Kids exposed to violence might literally be older than their years.
That's according to a new study out of Duke University, which found that the DNA of 10-year-olds who have experienced violence showed wear that's typically associated with aging.
According to Duke's press release, researchers honed in on telomeres – DNA sequences found at the tips of chromosomes that prevent DNA from unraveling, so to speak. (Think the plastic tips at the end of your shoelaces.) These telomeres naturally get shorter every time cells divide, and that process of losing telomeres is accelerated by smoking, obesity, psychological disorders and stress – stress like the kind that violence can cause.
The study looked at 1,100 British families with twins beginning with the twins' birth, which was sometime in the '90s. Researchers looked at DNA samples taken from each child when they were five and then 10 years old, in addition to conducting interviews with the twins' mothers. Through those interviews, they learned which of the subjects experienced some form of violence in their younger years, whether that was domestic violence, bullying or physical abuse.
Children with a history of two or more kinds of violent exposure had significantly more telomere loss than the other children. That's not good, as shorter telomeres have been associated with lower chances of survival and chronic diseases.
Child abuse: The L.A. landscape
Information from the L.A. County Department of Children and Family Services (DCFS) shows that in March alone, the department received 17,469 allegations of some type of abuse toward children. Allegations ranged from sexual abuse (9.6 percent of allegations) to physical abuse (21.8 percent) to general neglect (27.7 percent) to sibling abuse (26.9 percent).
South Los Angeles in particular has always been problematic, according to Neil Zanville, who works in the Office of Public Affairs for DCFS.
"It is heavy there," he said. "A lot of our referrals that come to our hotline are generated from South Los Angeles."
Eric Marts is the deputy director for DCFS' Service Bureau 2, which includes South L.A.'s Service Planning Area (SPA 6). He said even though geographically the area is small, it's so dense that it requires three offices: Vermont Corridor, Compton and Wateridge.
Marts said on average, Compton and Vermont Corridor get between 650-800 calls alleging child abuse every month; Wateridge gets around 1,000.
"I think it's high," he said. "You probably will find most of the other offices range from 500-700, and some of the offices are just as high or maybe a little higher."
But for the most part, he said, the southside sees an average of 2,400 new referrals a month, meaning calls occur at a rate of about 120 new cases a day. And that doesn't include weekends or after-hours, said Marts – an automated system takes care of those, and some of those are from South L.A., too.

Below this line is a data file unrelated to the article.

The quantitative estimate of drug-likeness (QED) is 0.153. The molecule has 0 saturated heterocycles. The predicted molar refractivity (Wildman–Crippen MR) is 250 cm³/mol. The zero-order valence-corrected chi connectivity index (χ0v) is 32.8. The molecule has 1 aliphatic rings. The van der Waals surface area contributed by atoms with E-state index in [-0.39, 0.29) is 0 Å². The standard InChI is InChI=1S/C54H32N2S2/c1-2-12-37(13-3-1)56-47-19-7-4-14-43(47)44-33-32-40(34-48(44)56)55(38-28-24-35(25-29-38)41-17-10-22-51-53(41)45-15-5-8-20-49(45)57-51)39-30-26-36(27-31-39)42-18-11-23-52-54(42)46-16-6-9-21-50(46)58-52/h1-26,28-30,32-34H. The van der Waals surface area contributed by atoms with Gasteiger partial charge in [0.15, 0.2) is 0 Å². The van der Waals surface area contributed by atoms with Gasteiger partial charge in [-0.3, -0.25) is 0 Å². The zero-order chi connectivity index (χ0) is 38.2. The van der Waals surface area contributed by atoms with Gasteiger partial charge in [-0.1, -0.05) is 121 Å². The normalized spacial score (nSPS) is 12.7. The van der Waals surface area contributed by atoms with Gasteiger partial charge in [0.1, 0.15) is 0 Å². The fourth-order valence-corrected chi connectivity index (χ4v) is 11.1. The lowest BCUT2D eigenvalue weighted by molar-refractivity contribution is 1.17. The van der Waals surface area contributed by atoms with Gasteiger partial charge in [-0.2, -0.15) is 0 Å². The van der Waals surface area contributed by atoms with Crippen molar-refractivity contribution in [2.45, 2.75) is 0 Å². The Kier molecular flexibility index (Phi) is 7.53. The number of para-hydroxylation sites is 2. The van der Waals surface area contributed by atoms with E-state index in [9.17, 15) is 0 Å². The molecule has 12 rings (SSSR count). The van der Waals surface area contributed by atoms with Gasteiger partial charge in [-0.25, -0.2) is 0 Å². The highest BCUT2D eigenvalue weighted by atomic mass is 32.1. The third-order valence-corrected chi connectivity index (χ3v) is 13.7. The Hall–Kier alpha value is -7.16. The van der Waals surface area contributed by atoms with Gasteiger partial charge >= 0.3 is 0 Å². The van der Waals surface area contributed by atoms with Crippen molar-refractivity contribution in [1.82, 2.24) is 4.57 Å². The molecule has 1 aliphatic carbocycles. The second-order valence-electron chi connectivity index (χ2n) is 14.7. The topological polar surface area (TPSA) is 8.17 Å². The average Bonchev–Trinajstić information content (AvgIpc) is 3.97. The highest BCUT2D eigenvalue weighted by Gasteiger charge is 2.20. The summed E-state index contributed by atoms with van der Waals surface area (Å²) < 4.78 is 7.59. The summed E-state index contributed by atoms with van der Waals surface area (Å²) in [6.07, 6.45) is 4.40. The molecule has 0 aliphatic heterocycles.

And that's on top of ongoing cases, added Marts, meaning every month, Compton is dealing with about 2,500; Vermont Corridor, with 3,000; and Wateridge with 3,300.
Blanca Vega, the assistant regional manager for the Compton office, explained some of the factors. "In our service area, there's a lot of economic depression," she said. "We have a lot of substance abuse and sale. There's a lot of gang activity."
Marts estimated that 50 percent of calls to the department's hotline come from schools, hospital and law enforcement. Part of the reason for the high number of allegations is the fact that many cases will be "evaluated out" – determined ineligible for a social worker visit – because the department is unable to fully substantiate an allegation. Many times DCFS will return to a home numerous times before they can finally substantiate a case of child abuse and put a family into the system.
"We're making a big push in these areas – South L.A. and all across L.A. County – to engage these families immediately when they come in the system," Zanville explained. "We try to see if there are ways that we can keep the kids out of the system, without putting them into foster care and removing them from their homes." Sometimes that means providing the appropriate services to families – family preservation, mental health, substance abuse or domestic violence services, for example. Marts said DCFS has had "pretty good success" with that.
If there's an imminent danger to children, though, that's not an option. Once kids are taken out of their homes, DCFS will assess what services the kids and their families will need and attempts to link them with those services as soon as possible.
"As to how that plays out, children are amazingly resilient," said Zanville. "But at times there can be horrific abuse. Some of our youth do very well, and others are more of a long-term project."
Marts echoed that. "You'll see some kids come out of that and they're OK," he said. "And you'll see some kids who are really disturbed by the process and never recover. We see a lot of kids with very negative outcomes. They may end up homeless or pregnant."
Photo by Citra Pramadi via Flickr Creative Commons.